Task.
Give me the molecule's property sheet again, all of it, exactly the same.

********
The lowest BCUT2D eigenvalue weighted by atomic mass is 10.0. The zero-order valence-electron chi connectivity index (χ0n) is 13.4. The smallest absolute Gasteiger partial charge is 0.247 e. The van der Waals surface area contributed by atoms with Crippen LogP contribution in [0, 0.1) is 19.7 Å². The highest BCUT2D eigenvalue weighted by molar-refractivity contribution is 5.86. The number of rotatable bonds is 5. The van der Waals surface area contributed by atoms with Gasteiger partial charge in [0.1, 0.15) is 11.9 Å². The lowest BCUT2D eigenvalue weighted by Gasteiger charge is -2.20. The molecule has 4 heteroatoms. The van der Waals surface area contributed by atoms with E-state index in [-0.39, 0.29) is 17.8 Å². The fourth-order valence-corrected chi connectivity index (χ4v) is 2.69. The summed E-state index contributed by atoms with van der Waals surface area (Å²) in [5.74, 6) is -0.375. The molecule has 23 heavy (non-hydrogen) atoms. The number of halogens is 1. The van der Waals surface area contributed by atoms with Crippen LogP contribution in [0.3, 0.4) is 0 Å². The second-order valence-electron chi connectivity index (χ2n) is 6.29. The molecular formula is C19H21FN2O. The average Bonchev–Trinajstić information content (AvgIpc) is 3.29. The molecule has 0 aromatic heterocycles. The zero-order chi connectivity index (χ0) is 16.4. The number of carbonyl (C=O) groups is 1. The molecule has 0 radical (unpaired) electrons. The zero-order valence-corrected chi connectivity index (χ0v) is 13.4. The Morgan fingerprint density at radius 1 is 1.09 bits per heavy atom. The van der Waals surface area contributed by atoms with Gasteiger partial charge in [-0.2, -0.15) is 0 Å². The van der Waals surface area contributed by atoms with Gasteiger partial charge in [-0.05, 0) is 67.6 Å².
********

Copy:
The lowest BCUT2D eigenvalue weighted by atomic mass is 10.0. The zero-order valence-electron chi connectivity index (χ0n) is 13.4. The smallest absolute Gasteiger partial charge is 0.247 e. The van der Waals surface area contributed by atoms with Crippen LogP contribution in [0, 0.1) is 19.7 Å². The highest BCUT2D eigenvalue weighted by molar-refractivity contribution is 5.86. The number of rotatable bonds is 5. The van der Waals surface area contributed by atoms with Gasteiger partial charge in [0.1, 0.15) is 11.9 Å². The lowest BCUT2D eigenvalue weighted by Gasteiger charge is -2.20. The molecule has 4 heteroatoms. The van der Waals surface area contributed by atoms with E-state index in [-0.39, 0.29) is 17.8 Å². The fourth-order valence-corrected chi connectivity index (χ4v) is 2.69. The summed E-state index contributed by atoms with van der Waals surface area (Å²) in [5.74, 6) is -0.375. The molecule has 23 heavy (non-hydrogen) atoms. The number of halogens is 1. The van der Waals surface area contributed by atoms with Crippen LogP contribution in [0.3, 0.4) is 0 Å². The second-order valence-electron chi connectivity index (χ2n) is 6.29. The molecular formula is C19H21FN2O. The average Bonchev–Trinajstić information content (AvgIpc) is 3.29. The molecule has 0 aromatic heterocycles. The zero-order chi connectivity index (χ0) is 16.4. The number of carbonyl (C=O) groups is 1. The molecule has 0 radical (unpaired) electrons. The zero-order valence-corrected chi connectivity index (χ0v) is 13.4. The Morgan fingerprint density at radius 1 is 1.09 bits per heavy atom. The van der Waals surface area contributed by atoms with Gasteiger partial charge in [-0.2, -0.15) is 0 Å². The van der Waals surface area contributed by atoms with Gasteiger partial charge in [-0.05, 0) is 67.6 Å².